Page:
(dpa) - Nature's story is usually one of symbiosis. Different species hang around together, the better to spot predators. Big fish allow little fish to swim with them, the scraps from the master's table a trade-off for keeping the bigger ones free of fungal growths.
Australian researchers have been looking at a relationship where the benefit to the different parties is not so obvious, focusing on those orchid species that have parts resembling female wasps in order to attract the pollen that sticks to the legs of male wasps.
"The effect of deception on pollinators has been considered negligible, but we show that pollinators may suffer considerable costs," Sydney biologist Anne Gaskett said. "Insects pollinating Australian tongue orchids frequently ejaculate and waste copious sperm."
Waste is anathema is nature and the Macquarie University people were intrigued by it.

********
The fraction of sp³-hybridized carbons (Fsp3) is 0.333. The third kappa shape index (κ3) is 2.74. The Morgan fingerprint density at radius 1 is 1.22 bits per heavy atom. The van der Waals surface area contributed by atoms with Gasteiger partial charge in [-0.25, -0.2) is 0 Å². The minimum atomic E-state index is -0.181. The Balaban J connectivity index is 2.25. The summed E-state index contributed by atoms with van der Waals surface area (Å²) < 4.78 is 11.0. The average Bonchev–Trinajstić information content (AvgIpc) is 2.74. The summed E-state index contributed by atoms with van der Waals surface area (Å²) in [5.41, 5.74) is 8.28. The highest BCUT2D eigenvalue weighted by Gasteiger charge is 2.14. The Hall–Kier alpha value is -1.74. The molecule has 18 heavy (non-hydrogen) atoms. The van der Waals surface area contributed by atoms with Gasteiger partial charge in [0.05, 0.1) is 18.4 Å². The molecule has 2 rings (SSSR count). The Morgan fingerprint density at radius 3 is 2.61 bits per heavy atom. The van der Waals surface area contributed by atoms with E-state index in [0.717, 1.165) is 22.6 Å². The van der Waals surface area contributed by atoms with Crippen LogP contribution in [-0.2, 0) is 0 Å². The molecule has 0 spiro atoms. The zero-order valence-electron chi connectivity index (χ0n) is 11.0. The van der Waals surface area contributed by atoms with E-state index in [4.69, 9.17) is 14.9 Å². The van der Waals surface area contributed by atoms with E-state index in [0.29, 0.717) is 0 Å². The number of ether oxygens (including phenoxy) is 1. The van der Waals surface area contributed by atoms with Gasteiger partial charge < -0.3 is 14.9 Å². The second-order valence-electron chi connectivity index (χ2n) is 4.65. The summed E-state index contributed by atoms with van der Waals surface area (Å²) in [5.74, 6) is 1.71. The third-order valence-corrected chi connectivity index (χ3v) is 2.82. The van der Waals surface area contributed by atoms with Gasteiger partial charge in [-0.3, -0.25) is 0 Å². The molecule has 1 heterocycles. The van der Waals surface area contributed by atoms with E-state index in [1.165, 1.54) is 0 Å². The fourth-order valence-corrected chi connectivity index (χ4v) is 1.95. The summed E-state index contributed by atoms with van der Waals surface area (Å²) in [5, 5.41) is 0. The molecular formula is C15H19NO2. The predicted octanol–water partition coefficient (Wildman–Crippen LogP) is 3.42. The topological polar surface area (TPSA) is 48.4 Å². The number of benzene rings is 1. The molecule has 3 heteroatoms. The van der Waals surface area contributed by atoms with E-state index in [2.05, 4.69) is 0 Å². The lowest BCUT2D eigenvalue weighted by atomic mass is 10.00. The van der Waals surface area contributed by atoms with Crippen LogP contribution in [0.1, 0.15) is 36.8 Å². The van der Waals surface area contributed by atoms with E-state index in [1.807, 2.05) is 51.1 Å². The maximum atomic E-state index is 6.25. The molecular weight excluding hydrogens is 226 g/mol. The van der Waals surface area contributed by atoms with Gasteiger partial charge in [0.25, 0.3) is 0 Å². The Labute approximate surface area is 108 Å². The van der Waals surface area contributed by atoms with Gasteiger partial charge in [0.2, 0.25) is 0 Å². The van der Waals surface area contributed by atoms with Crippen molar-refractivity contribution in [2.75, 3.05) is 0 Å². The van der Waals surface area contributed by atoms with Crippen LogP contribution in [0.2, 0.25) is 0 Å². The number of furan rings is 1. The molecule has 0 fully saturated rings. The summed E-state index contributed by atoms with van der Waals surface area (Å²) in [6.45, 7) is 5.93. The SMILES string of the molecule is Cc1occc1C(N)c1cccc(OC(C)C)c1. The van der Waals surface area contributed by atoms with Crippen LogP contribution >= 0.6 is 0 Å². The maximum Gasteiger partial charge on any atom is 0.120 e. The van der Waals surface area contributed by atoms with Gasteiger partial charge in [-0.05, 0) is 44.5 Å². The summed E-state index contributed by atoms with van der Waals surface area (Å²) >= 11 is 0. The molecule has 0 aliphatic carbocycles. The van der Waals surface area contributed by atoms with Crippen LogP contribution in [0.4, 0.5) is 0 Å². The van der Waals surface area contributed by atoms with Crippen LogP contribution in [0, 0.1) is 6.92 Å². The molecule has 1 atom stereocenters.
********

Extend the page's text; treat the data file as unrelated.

They found that over time, the male wasps twigged that they were being deceived and were less likely to deposit their semen.
Some wasp females can produce female and male offspring asexually, so in the great scheme of things there was no calamitous loss because their menfolk were being tricked.
The orchids had an obvious benefit: they got pollinated. The researchers also speculated that there was an added benefit in hoodwinking the male wasps: any loss of fertility because of wasted sperm was more than made up for by female wasps producing male offspring.